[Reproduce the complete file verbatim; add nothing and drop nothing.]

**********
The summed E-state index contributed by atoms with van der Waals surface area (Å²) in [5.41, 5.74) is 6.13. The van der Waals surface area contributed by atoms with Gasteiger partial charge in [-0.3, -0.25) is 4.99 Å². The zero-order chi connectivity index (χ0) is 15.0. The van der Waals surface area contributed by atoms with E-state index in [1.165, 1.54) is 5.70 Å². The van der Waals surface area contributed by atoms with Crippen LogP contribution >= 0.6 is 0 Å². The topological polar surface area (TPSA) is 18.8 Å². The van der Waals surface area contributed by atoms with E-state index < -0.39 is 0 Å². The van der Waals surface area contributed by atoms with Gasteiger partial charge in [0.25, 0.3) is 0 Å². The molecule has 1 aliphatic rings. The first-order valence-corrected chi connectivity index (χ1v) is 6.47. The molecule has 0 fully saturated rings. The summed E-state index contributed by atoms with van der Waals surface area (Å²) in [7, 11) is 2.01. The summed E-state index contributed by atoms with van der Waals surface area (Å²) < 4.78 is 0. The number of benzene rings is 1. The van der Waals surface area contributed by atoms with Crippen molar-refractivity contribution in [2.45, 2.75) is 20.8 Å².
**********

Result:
The summed E-state index contributed by atoms with van der Waals surface area (Å²) in [5.41, 5.74) is 6.13. The van der Waals surface area contributed by atoms with Gasteiger partial charge in [-0.3, -0.25) is 4.99 Å². The zero-order chi connectivity index (χ0) is 15.0. The van der Waals surface area contributed by atoms with E-state index in [1.165, 1.54) is 5.70 Å². The van der Waals surface area contributed by atoms with Crippen LogP contribution >= 0.6 is 0 Å². The topological polar surface area (TPSA) is 18.8 Å². The van der Waals surface area contributed by atoms with E-state index < -0.39 is 0 Å². The van der Waals surface area contributed by atoms with Gasteiger partial charge in [0.25, 0.3) is 0 Å². The molecule has 1 aliphatic rings. The first-order valence-corrected chi connectivity index (χ1v) is 6.47. The molecule has 0 fully saturated rings. The summed E-state index contributed by atoms with van der Waals surface area (Å²) in [7, 11) is 2.01. The summed E-state index contributed by atoms with van der Waals surface area (Å²) < 4.78 is 0. The number of benzene rings is 1. The van der Waals surface area contributed by atoms with Crippen molar-refractivity contribution in [2.45, 2.75) is 20.8 Å².